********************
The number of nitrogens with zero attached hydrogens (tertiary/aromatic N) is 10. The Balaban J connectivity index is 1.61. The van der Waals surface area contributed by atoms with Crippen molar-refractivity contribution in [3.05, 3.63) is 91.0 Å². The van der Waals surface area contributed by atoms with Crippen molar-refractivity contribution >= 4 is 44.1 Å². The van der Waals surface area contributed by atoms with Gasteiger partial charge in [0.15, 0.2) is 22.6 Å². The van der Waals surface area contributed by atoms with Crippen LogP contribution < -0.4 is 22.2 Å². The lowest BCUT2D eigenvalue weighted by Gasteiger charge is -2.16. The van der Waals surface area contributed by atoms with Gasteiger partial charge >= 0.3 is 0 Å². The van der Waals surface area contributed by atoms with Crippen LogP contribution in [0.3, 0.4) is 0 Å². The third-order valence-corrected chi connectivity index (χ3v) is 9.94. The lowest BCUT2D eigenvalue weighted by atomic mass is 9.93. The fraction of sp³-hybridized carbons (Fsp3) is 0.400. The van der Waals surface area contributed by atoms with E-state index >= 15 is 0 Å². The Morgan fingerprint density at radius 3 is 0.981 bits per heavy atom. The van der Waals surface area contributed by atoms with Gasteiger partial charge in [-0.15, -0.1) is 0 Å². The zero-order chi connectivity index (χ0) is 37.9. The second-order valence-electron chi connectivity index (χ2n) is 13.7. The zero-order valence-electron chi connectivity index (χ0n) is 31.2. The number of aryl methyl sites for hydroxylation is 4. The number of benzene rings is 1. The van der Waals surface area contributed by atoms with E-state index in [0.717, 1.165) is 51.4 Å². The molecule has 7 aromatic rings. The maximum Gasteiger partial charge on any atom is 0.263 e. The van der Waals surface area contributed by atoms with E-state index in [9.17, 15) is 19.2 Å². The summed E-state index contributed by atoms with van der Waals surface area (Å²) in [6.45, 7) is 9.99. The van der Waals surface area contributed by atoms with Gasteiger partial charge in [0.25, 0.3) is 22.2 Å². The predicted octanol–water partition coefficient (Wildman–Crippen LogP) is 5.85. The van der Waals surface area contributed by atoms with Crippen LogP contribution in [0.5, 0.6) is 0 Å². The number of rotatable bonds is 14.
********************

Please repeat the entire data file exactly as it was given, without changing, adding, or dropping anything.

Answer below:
The number of nitrogens with zero attached hydrogens (tertiary/aromatic N) is 10. The Balaban J connectivity index is 1.61. The van der Waals surface area contributed by atoms with Crippen molar-refractivity contribution in [3.05, 3.63) is 91.0 Å². The van der Waals surface area contributed by atoms with Crippen molar-refractivity contribution >= 4 is 44.1 Å². The van der Waals surface area contributed by atoms with Gasteiger partial charge in [0.15, 0.2) is 22.6 Å². The van der Waals surface area contributed by atoms with Crippen LogP contribution < -0.4 is 22.2 Å². The lowest BCUT2D eigenvalue weighted by Gasteiger charge is -2.16. The van der Waals surface area contributed by atoms with Gasteiger partial charge >= 0.3 is 0 Å². The van der Waals surface area contributed by atoms with Crippen LogP contribution in [0.3, 0.4) is 0 Å². The third-order valence-corrected chi connectivity index (χ3v) is 9.94. The lowest BCUT2D eigenvalue weighted by atomic mass is 9.93. The fraction of sp³-hybridized carbons (Fsp3) is 0.400. The van der Waals surface area contributed by atoms with E-state index >= 15 is 0 Å². The Morgan fingerprint density at radius 3 is 0.981 bits per heavy atom. The van der Waals surface area contributed by atoms with Gasteiger partial charge in [-0.15, -0.1) is 0 Å². The zero-order chi connectivity index (χ0) is 37.9. The second-order valence-electron chi connectivity index (χ2n) is 13.7. The zero-order valence-electron chi connectivity index (χ0n) is 31.2. The number of aryl methyl sites for hydroxylation is 4. The number of benzene rings is 1. The van der Waals surface area contributed by atoms with E-state index in [0.717, 1.165) is 51.4 Å². The molecule has 7 aromatic rings. The maximum Gasteiger partial charge on any atom is 0.263 e. The van der Waals surface area contributed by atoms with E-state index in [9.17, 15) is 19.2 Å². The summed E-state index contributed by atoms with van der Waals surface area (Å²) in [6.45, 7) is 9.99. The van der Waals surface area contributed by atoms with Gasteiger partial charge in [0.25, 0.3) is 22.2 Å². The predicted octanol–water partition coefficient (Wildman–Crippen LogP) is 5.85. The van der Waals surface area contributed by atoms with Crippen LogP contribution in [0.5, 0.6) is 0 Å². The number of rotatable bonds is 14.